Multiple sclerosis (MS) is a chronic inflammatory disease of the central nervous system. Dr. Kristen Babinski received my PhD in Biochemistry at Duke University and then went on to earn a medical degree at UNC School of Medicine. She completed her neurology residency and multiple sclerosis fellowship at NYU School of Medicine. After that, she worked at a New York hospital before joining us at Tufts Medical Center.
Who did you go into medicine ?
Before I went to medical school, I was in a Ph.D biochemistry program. I was envious of the medical professionals in the medical center where I worked. While I was facing the frustrations of one failed experiment after another alone at my lab bench, I envisioned the medical students collaborating together with their team to have an immediate impact in people’s lives. As a physician, I could not only be a problem solver, but could also directly help and build relationships with patients. After I completed by Ph.D, I entered medical school.
What have you learned through being a physician that helps your patients?
I have learned to listen to patients’ stories. You can learn so much from patients just by sitting back listening to their narrative. Understanding a patient’s background, life challenges, and worries can help build trust and create a more effective patient-doctor relationship.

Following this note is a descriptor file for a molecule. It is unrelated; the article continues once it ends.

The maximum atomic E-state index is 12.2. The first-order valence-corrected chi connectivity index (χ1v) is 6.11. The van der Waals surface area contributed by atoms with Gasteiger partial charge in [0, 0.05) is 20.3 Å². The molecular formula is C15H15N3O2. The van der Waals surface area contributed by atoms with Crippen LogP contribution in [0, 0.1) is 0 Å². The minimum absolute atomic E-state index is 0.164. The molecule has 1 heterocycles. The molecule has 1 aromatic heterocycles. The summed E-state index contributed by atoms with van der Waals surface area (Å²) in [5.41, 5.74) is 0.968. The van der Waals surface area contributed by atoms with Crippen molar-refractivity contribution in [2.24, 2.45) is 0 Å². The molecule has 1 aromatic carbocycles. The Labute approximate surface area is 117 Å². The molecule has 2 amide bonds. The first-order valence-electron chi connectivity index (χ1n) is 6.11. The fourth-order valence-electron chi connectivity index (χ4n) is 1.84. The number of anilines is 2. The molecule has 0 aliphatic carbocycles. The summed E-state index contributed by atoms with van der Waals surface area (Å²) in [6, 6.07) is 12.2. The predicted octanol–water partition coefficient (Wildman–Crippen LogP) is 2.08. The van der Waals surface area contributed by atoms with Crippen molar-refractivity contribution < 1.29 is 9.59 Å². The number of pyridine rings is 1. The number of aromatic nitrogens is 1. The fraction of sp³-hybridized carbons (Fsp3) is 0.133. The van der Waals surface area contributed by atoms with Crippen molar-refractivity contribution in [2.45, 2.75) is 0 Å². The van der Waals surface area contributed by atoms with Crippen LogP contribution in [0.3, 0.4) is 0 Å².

What can patients expect when they meet with you?
Patients can expect their concerns to be heard when they meet with me. I spend a lot of time getting to know my MS patients, so I can understand how I can best help them. I individualize treatment plans with input from my patient and their families, and if something just isn’t working, I am open to formulating a plan that works best for them.
One piece of advice for patients who have recently been diagnosed with MS:
Unlike in the past, there are now many medications available to help reduce relapses and slow disability progression. Newly diagnosed patient have many more options for treatment than they did prior to 2010. There is also a lot of research in the field of MS, so even more therapies may be available in the future.
To learn more about MS, visit the MS Clinic website >